Stuartholme students use smart tech to fight city’s traffic congestion

Dec 07, 2017

Dangerous peak-hour traffic snarls could be eased thanks to enterprising Stuartholme School students who have used smart mapping technology to study congestion hot spots.

The Year 12 geography students surveyed parent drivers and mapped pick up congestion hot spots around Lambert Road, Indooroopilly.

The project is part of geospatial technology giant Esri Australia’s $100 million GIS for Schools program, which provides Australian educators with free access to the company’s world-leading software ArcGIS.

Stuartholme senior Amy Scott said the survey results helped her view problem traffic sites from a digital map perspective and interpret the data more carefully.

“Almost everyone we surveyed said they sat in bumper-to-bumper traffic and experienced major delays during peak school pick-up times from about 2pm until 4.30pm,” Amy said.
“With four schools in the area and Stuartholme nearby, this is not just a matter of inconvenience, it’s a safety issue as well.”

Amy’s classmate Sarah Long investigated hold-ups at the nearby Kenmore round-about.

“I actually couldn’t believe how many near-misses I saw – either between cars, cyclists or even pedestrians,” Sarah said.

After mapping their traffic data using GIS, the students observed patterns and developed potential solutions, such as staggered pick-up times for schools in the area and a student footbridge over Lambert Road.

With Brisbane City Council to spend a billion dollars on fixing roads in the current budget, the students plan to report their traffic findings to Lord Mayor Graham Quirk.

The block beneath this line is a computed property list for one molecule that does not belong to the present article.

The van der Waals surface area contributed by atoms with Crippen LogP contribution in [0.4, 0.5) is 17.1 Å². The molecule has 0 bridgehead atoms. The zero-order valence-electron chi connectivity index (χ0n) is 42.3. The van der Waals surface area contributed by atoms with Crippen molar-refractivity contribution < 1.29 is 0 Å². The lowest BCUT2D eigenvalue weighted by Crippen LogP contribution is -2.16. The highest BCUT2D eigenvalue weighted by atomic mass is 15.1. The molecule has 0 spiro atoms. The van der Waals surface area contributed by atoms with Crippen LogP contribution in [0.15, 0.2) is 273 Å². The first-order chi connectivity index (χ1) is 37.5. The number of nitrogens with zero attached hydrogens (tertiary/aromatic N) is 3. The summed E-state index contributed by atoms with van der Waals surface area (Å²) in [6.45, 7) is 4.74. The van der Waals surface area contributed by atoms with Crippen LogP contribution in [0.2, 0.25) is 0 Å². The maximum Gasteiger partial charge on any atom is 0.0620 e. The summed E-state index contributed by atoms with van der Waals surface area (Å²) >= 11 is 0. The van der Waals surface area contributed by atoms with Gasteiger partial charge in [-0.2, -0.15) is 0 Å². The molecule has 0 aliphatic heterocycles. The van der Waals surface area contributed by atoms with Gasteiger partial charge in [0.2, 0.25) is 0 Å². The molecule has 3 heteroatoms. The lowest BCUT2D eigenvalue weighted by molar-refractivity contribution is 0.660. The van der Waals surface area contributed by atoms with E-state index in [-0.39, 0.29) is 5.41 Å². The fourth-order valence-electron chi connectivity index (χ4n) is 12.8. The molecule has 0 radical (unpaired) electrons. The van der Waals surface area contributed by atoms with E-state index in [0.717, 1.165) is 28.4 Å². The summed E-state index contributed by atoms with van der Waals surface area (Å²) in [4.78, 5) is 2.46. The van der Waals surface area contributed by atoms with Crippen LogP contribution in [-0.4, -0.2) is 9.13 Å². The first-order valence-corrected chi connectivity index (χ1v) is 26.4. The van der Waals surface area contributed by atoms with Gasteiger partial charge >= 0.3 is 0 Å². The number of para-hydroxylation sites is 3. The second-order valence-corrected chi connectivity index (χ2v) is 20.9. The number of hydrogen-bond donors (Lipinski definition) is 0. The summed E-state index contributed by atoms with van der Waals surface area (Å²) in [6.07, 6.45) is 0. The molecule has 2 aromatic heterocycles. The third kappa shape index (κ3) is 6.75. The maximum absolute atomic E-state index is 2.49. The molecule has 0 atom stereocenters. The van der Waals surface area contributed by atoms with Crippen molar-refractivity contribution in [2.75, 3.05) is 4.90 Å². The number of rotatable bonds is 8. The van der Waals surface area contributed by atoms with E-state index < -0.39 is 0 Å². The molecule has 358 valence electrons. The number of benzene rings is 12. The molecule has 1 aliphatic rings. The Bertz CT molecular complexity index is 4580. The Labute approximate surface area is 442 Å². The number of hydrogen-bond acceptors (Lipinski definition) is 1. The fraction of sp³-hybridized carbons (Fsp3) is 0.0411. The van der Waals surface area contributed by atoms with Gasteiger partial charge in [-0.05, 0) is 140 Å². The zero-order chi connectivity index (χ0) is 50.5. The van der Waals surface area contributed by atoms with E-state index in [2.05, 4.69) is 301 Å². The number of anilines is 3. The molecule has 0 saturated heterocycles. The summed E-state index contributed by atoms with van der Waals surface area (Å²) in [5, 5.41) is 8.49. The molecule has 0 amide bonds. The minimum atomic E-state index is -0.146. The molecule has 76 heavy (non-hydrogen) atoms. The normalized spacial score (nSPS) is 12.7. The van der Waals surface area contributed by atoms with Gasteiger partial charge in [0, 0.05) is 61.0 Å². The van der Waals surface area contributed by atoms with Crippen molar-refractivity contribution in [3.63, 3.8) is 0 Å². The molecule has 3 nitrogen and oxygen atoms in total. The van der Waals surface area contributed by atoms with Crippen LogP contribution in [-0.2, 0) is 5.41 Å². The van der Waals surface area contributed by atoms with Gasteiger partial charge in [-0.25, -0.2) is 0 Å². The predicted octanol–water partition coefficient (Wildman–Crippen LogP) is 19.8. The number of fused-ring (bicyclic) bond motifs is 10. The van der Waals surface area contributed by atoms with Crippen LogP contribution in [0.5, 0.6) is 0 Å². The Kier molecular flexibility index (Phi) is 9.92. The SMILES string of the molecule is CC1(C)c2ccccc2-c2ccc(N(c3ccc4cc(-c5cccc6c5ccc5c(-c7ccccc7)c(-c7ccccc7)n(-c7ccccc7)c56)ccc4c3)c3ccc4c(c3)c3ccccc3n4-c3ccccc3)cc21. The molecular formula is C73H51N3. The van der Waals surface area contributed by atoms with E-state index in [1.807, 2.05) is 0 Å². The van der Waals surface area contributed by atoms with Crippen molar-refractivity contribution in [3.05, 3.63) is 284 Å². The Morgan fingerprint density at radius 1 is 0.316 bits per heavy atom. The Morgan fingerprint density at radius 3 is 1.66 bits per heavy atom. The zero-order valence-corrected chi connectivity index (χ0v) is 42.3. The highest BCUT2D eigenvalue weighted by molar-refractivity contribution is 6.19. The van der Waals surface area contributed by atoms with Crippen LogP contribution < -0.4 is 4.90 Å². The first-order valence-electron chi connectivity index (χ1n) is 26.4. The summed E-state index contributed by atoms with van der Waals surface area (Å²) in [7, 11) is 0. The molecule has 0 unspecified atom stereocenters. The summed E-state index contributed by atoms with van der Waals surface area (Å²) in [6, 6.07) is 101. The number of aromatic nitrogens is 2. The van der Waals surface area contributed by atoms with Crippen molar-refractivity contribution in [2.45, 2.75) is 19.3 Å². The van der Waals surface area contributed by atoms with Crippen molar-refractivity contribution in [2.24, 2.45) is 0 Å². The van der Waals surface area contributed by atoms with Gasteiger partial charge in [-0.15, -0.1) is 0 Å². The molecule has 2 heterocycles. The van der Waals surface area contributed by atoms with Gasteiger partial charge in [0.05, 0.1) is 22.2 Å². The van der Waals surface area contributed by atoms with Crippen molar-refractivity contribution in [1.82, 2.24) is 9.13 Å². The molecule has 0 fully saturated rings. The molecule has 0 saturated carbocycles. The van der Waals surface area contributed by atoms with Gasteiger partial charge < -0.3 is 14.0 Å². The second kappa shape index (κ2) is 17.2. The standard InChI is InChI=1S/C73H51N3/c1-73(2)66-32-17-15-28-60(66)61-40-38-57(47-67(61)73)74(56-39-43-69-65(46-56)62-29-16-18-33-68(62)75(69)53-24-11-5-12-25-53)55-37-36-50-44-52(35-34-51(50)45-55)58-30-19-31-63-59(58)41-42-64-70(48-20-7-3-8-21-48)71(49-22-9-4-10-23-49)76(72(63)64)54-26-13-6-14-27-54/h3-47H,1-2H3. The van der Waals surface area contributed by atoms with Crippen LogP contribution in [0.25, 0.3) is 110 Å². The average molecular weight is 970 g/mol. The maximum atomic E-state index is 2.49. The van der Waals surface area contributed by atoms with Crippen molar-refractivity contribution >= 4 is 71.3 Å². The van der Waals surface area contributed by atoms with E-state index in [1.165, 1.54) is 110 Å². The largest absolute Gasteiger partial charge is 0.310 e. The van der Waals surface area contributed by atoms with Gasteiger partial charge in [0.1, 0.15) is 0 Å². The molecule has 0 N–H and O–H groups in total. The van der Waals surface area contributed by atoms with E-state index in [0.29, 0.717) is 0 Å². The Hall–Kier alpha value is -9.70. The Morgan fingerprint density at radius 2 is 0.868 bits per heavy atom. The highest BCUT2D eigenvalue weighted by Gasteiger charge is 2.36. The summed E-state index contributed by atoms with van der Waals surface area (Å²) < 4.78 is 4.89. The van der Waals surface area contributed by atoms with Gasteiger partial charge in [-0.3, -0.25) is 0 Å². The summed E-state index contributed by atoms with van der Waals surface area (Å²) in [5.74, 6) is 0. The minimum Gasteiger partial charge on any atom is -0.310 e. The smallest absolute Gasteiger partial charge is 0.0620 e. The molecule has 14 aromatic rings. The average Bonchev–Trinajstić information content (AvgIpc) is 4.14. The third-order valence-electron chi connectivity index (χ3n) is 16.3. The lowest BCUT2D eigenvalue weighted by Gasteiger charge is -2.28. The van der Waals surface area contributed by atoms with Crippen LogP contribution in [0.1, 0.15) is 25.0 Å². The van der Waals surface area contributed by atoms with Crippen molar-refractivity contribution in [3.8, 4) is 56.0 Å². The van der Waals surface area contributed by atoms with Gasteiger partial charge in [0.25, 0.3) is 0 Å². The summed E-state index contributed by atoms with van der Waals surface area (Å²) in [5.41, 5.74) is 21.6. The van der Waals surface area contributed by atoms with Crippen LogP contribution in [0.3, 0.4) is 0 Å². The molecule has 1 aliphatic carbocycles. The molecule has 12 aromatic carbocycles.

Esri Australia Managing Director Brett Bundock said it was inspiring to see Stuartholme’s students using GIS to tackle real-life problems that occur in all big cities.

“By the time these students enter the workforce, an understanding of smart mapping will be essential,” Mr Bundock said. 

“As industry leaders, we want to ensure current generations are equipped with the skills and knowledge to thrive and overcome future challenges.”

Mr Bundock said the GIS in Schools program would give students a deeper understanding of spatial sciences through a range of ready-to-go projects linked to school curriculums.

“They can visualise and analyse multiple datasets simultaneously to deliver evidence to support potential solutions – just as professionals would,” Mr Bundock said.

“GIS is a technology of the future. From designing cities to fighting crime to managing construction and roadworks, millions of Australians already work with it every day.”

Stuartholme School geography teacher Sarah Adams said students learned how to use the ArcGIS technology in just one lesson.

“The students were really switched on and able to help each other collect data and interpret their maps,” Mrs Adams said.

“The girls came up with some really good solutions to these transport problems -  thanks to the meaningful maps they produced.”

Amy said the project had inspired her to study GIS technology at university, while Sarah said she hoped to one day undertake community development with the United Nations.

“Geography has given me a passion for sustainability,” Sarah said. “I loved using GIS and other digital tools to get real-world data and actually try to solve these big issues in our community.”

To find out more about Esri Australia’s GIS for Schools program, visit: esriaustralia.com.au/gis-for-schools